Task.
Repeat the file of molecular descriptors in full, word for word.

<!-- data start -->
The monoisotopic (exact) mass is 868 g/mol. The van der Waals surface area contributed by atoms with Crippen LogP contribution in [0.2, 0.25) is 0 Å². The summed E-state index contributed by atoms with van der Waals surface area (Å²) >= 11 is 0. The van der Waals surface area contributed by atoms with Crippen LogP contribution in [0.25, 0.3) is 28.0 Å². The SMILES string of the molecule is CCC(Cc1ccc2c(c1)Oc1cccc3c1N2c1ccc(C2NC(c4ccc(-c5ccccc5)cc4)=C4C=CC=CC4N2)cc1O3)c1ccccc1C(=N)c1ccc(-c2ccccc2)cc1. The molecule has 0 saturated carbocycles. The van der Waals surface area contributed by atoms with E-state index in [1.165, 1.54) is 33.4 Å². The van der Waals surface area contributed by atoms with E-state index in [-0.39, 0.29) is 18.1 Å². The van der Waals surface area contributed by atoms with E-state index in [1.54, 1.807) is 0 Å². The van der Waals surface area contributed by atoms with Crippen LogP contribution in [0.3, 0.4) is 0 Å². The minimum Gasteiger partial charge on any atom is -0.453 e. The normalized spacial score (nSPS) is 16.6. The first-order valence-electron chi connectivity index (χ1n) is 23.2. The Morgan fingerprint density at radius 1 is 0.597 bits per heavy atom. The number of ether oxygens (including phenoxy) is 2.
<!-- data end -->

The monoisotopic (exact) mass is 868 g/mol. The van der Waals surface area contributed by atoms with Crippen LogP contribution in [0.2, 0.25) is 0 Å². The summed E-state index contributed by atoms with van der Waals surface area (Å²) >= 11 is 0. The van der Waals surface area contributed by atoms with Crippen LogP contribution in [0.25, 0.3) is 28.0 Å². The SMILES string of the molecule is CCC(Cc1ccc2c(c1)Oc1cccc3c1N2c1ccc(C2NC(c4ccc(-c5ccccc5)cc4)=C4C=CC=CC4N2)cc1O3)c1ccccc1C(=N)c1ccc(-c2ccccc2)cc1. The molecule has 0 saturated carbocycles. The van der Waals surface area contributed by atoms with E-state index in [1.165, 1.54) is 33.4 Å². The van der Waals surface area contributed by atoms with E-state index in [-0.39, 0.29) is 18.1 Å². The van der Waals surface area contributed by atoms with E-state index in [1.54, 1.807) is 0 Å². The van der Waals surface area contributed by atoms with Crippen LogP contribution in [0.3, 0.4) is 0 Å². The minimum Gasteiger partial charge on any atom is -0.453 e. The normalized spacial score (nSPS) is 16.6. The first-order valence-electron chi connectivity index (χ1n) is 23.2. The Morgan fingerprint density at radius 1 is 0.597 bits per heavy atom. The number of ether oxygens (including phenoxy) is 2.